Flushing — New York 1978

My sixth grade teacher is a mean old bitch who wears ascots and leather pants. Her grey hair is pulled back tight into a ponytail and she wears too much make up on her leathery face. She stands in front of the classroom, hands on hips, glaring at me. What did I do this time?

Nothing, other than existing, for that’s been her modus operandi since the beginning of the year. Funny thing is she was my teacher last year but she never targeted me as much as she has this year. She’s furious, the wrinkles on her forehead more prominent, the lines around her mouth etched ever deeper into her face. I didn’t do anything. This is how it is this year, each day, every day. Not one day goes by without her insulting me or making fun of me in some way.

A ‘Strega’, that’s what she is, and this is the name I’d come to call her.

Once Strega mocked my long hair, announced to the class that I looked like a girl, fluttered her eyelids to indicate she thought I was a ‘faggot’. The entire class laughed at me. When she did this the student teacher stood up for me but Strega lost her shit and berated her as well, told her to shut up and mind her own business.

Strega also confiscates my books, tells me that they aren’t ‘appropriate’ for me to read. I can’t count how many times I have to have my mother come to school to demand that she give them back to me. Then Strega would lecture my mother about ‘appropriate reading material’. My mother basically told her to fuck off — though not in those exact words — that I can read whatever I wanted to, that if anyone is going to decide what I should and shouldn’t read it would be her. Strega didn’t like that.

Why this sudden change in behavior? When and why did she decide to single me out for abuse?

It all starts when I become friends with the new kid. He recently moved in from another neighborhood, a product of a broken home. He’s the first kid I ever met whose parents are divorced. He’s essentially a latch-key kid, also has a mind of his own, is into the same things I’m into and we immediately become friends. For some reason Strega doesn’t approve of our friendship and soon she begins to berate, insult and denigrate him as well. We form a bond, the new kid and I, and soon we’re in open defiance of Strega, pissing her off even more. The closer we become as friends, the worse Strega gets. She’s a woman unhinged and she stops at nothing to make sure each day is one of humiliation.

This goes on for the entire school year and no matter how often my parents speak to her nothing is ever done about it. It’s ignored by the school’s principal, who spends most of his time in his office, locked away from everyone. Each day is worse than the next. The only reprieve my friend and I get is when Strega is absent and that isn’t too often.

The end of the school year approaches and we are relieved. Freedom. We’ll never have to see Strega ever again. The summer vacation awaits, then we are to move on to junior high school — new friends, new teachers, new experiences. My friend and I finally get the opportunity to get back at Strega for a whole year’s worth of abuse. There’s going to be a “Last Day of School Party” and Strega, not without irony in her voice, puts me and my friend in charge of baking cupcakes for the party. We look at one another, already reading each other’s minds.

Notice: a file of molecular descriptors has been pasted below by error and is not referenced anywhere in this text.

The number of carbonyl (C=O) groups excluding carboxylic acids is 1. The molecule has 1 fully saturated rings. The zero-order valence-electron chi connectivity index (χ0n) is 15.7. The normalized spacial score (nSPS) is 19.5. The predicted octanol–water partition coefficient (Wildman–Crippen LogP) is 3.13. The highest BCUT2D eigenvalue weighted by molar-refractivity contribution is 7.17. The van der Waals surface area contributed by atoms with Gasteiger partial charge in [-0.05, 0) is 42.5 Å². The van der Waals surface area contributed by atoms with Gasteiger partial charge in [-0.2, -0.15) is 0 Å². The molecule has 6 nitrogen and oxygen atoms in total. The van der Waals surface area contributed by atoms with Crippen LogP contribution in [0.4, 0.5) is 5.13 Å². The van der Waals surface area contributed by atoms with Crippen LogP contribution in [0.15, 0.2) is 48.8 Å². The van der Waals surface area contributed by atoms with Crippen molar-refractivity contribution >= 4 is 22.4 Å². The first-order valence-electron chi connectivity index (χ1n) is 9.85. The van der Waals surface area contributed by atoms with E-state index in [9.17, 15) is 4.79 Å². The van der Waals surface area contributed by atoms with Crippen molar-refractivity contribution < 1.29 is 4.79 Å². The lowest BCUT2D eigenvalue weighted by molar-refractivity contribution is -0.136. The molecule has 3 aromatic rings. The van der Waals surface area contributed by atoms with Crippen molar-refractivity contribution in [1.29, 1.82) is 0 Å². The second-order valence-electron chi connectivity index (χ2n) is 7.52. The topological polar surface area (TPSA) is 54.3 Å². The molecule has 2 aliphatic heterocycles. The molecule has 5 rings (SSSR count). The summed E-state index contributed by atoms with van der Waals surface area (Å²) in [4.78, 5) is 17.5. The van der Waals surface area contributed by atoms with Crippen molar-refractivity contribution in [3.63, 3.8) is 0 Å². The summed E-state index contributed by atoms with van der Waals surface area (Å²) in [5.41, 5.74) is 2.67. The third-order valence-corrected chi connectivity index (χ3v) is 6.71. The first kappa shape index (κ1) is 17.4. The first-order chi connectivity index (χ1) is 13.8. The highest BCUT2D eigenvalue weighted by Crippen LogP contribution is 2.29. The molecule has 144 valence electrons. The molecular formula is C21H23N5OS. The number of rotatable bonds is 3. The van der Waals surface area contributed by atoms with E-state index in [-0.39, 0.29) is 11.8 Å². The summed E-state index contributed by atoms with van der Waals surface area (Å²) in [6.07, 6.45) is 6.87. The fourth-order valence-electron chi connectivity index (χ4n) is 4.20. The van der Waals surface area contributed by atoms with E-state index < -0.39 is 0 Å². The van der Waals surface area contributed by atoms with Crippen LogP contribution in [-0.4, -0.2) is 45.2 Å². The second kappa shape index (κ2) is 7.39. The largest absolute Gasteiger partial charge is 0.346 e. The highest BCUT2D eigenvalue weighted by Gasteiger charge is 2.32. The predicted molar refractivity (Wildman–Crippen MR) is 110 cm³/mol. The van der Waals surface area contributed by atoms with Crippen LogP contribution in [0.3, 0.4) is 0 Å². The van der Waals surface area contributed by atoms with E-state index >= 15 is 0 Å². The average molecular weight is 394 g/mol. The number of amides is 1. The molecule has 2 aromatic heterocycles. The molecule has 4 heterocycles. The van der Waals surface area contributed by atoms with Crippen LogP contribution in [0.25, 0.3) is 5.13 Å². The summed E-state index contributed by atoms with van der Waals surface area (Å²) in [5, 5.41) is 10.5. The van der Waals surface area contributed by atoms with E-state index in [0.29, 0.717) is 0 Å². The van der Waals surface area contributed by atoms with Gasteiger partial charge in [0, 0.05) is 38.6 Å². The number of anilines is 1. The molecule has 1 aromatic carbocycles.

On the afternoon before the last day of school we get to work, having a well thought out plan put in place. We go into my friend’s kitchen to prepare. Five of the six cupcakes are perfectly okay to eat. The sixth one, however, is going to be specially made for Strega.

The ingredients: litter from my friend’s cat’s box, dried up cat shit which we crumble into the batter, dirt and dust from the floor, stray hairs we find around his apartment, then we each spit in it. For the literal — and figurative — icing on the cake, we melt a bar of Ex-Lax, a popular laxative at the time, in a frying pan and use it as icing. In order to be sure we don’t give out the wrong one to some poor soul in the class, we have to figure out a way to be sure that Strega gets the right one. We look in one of the kitchen drawers and find toothpicks with paper American flags affixed to them. We put them in each of the cupcakes, all facing in the same direction — except for Strega’s.

The next day, we walk into class and the Strega eyes the tray of cupcakes. Being the selfish bitch that she is, she immediately wants one. We hand her the special concoction, smile ever so slightly as she devours it with relish.

We really have no way of knowing what the effect is going to be. Once we leave for the day, we’ll never see her again but I want to believe that she had a terrible night. My friend and I never reveal what we did. We just carry on the rest of the afternoon satisfied in the knowledge that Strega is going to get what she so richly deserves.

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